Cholera is endemic in Mozambique and, together with other diarrheic diseases, is a major cause of infant death. There are yearly outbreaks in the northern provinces. The last major review of cholera in the country was published in 2013, but there have been major events since then, such as the 2015 outbreak in central and northern Mozambique and others in the following years. Plenty of related information were shared during the XVI National Health Journeys, 17–20 September 2018, in Maputo City. This chapter aims to summarize and discuss the most relevant information on cholera from the journeys, and other recent publications, in order to update the information from the latest major review. Regarding etiology, new strains of V. cholerae irradiating from several areas have been replacing the original from the Indian subcontinent. Water and sanitation are major challenges but, in some instances, sociocultural features play a significant role in people’s reluctance to use untreated water, even when they have access to potable sources, and mistrust toward government interventions. Vaccination campaigns seemed effective but there is a need to promote more adherence and collaboration from people at risk, perhaps by involving more the local government and religious and traditional authorities.
Part of the book: Healthcare Access
Idai was a strong tropical cyclone in Central Mozambique, causing over 1000 deaths, destroying schools, hospitals, roads, and more than 239,731 houses, displacing thousands of people to 136 accommodation sites, and leaving people in need for assistance. The resulting precarious hygienic conditions caused outbreaks of diseases such as malaria and cholera. This communication summarizes the onset of cholera outbreak in Sofala province and its response. It was declared on 27 March, and the number of cases raised up to 6766 and 8 confirmed deaths, with the highest incidence in the city of Beira. The government and partners made integrated efforts to control the disease, establishing treatment centers and units and improving sanitation and hygiene and surveillance. Furthermore, 800,000 people were immunized, and the results seemed satisfactory considering the response. Although cyclones are rare, Mozambique has a very limited capacity to handle their impact, and this urges the country to keep a contingency fund for future disasters.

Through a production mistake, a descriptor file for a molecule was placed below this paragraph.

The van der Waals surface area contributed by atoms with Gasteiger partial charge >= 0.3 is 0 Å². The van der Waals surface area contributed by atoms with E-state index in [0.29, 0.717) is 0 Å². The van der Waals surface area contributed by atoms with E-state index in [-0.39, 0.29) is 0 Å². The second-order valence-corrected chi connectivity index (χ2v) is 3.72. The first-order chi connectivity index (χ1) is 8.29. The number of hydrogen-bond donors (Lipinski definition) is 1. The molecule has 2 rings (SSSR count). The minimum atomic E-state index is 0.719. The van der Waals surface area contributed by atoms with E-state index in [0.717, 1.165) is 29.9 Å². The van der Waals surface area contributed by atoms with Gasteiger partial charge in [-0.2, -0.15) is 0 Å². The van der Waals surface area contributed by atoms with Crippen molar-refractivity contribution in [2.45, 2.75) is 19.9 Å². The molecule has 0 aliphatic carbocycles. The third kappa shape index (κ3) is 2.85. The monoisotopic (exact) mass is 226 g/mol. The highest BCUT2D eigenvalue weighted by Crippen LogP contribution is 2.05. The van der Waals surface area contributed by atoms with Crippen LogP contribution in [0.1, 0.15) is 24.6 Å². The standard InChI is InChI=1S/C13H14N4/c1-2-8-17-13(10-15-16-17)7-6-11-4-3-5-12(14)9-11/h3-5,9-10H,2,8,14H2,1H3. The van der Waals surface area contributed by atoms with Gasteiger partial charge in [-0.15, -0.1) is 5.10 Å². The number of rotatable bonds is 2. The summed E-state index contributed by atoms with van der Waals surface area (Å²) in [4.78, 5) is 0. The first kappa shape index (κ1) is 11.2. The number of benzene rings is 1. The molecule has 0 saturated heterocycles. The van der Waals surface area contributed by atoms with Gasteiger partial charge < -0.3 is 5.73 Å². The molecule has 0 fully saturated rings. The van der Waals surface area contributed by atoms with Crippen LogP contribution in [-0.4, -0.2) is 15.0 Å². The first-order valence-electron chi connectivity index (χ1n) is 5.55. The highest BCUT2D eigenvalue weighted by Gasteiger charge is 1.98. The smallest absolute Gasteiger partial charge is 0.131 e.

Part of the book: Evaluation of Health Services
Aflatoxins gained increased recognition in Mozambique due to their negative impact on health, food security, and trade. Most contamination occurs in peanuts, maize, and their products. Nevertheless, there is little awareness, probably because the press and mass media do not disseminate enough information. This study analyzed the quantity and quality of information on aflatoxins in Mozambique’s leading online newspapers between 2009 and 2018. After analyzing articles using Atlas.ti, the information was synthesized and compared to scholarly sources. Mozambique requires more press and media coverage of aflatoxin research and development activities. Awareness campaigns should be reinforced, distribute information to multiple organizations, and use multiple means, including online mainstream press, spreading information to reach a broad range of people, given the diversity of cultures and villages’ remoteness. Organizations providing information, including universities, need to translate the highly technical information published in scientific journals to help reporters understand the research’s implications. Furthermore, there is a need to identify groups that do not receive messages from current campaigns and appropriate methods for reaching those populations.
Part of the book: Aflatoxins